• Reward this wanted behavior frequently. Once your dog is conditioned to stay in the yard, then reward it intermittently to ensure you’ve acknowledged it is making good choices. Remember, we can never be thanked enough for doing something someone else wants — especially when it’s as difficult as not going out to spend time playing with friends and neighbors.
  • Train necessary behaviors: “Coming when called” and “Leave it!” might be two behaviors that would come in handy should your dog take flight. Using the first one if it takes off, and if it doesn’t come back then use your backup cue “Leave it!” This is the cue I use for when I want a dog to stop what he or she is doing and come to me. If you’ve ever taught your dog to “touch target,” you could use that as well — keeping a target in your hand (or targeting your hand itself) while she or he comes and touches it with its paw or nose.

I’m guessing most inquisitive canines live in homes and neighborhoods that are quite appealing. It’s now wonder dogs want to get out and explore. With a little planning, training, and forethought, you should be able to motivate your dog to stay and play at home.

* * *

Wanna share pics and videos of your inquisitive canine? We invite you to post on our Facebook page.

Water Safety Training Tips for Your Dog

The dog days of summer are right around the corner. Is your inquisitive canine ready for beating the heat? By that, I mean is your dog (and you!) water safety ready?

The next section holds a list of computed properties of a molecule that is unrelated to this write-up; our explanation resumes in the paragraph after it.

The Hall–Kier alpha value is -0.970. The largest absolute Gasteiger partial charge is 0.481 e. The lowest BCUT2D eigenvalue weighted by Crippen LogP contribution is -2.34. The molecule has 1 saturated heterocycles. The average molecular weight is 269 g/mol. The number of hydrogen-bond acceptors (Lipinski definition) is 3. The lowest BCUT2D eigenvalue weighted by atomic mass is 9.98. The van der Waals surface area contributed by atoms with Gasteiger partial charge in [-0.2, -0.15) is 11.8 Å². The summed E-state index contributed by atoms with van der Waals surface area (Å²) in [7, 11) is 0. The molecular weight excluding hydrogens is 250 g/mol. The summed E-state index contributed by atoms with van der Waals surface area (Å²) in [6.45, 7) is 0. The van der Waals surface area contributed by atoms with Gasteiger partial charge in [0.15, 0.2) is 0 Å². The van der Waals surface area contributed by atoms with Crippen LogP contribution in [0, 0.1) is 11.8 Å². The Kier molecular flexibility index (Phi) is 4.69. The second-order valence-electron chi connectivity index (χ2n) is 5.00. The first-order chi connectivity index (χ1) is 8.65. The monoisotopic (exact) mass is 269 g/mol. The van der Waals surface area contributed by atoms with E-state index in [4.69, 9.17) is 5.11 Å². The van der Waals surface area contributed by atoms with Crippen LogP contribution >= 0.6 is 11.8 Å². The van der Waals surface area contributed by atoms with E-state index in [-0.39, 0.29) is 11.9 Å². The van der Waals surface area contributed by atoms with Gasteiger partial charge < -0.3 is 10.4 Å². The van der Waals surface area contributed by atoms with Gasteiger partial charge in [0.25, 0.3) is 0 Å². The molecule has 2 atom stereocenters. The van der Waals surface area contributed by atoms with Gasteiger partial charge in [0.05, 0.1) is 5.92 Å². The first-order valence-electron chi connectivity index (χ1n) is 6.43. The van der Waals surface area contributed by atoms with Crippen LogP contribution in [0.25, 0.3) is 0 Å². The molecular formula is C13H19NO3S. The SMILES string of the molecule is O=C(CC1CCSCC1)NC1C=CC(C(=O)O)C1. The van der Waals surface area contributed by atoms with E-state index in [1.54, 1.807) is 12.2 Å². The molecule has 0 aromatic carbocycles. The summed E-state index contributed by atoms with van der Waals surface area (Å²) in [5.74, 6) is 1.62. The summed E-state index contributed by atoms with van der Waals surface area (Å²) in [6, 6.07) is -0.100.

As a professional dog trainer, I often meet people who assume all dogs possess an innate ability to swim. Not true! Particularly the brachycephalic (short-snout) breed.

To ensure the best-est wettest possible summer ever, here are some water safety tips and reminders.

  • Make sure your dog knows how to swim. If you’re not sure, accompany it into a pool, lake, or ocean, and you’ll know soon enough. Don’t force the dog into the water.

    Water Safety photo
    It’s important that dogs know how and where to enter and exit pools. Teach them where the steps are.
  • Even if your dog is used to swimming in one location or type of water, it’s still a good idea to introduce her/him to new places as if you are teaching for the first time.
  • Be mindful of water conditions your dog can’t judge, such as a pool’s chlorine level, temperature, and high surf. You may want to test the waters first.
  • Rinse your dog after swimming, no matter what the water condition. Take the time to rinse properly. Wipe down the ears and other areas that may be sensitive. And, what a perfect time to check for ticks.
  • Teach your dog how to get in and OUT of the water. Make sure they have easy access to an escape route, especially in a pool or coming onto a boat.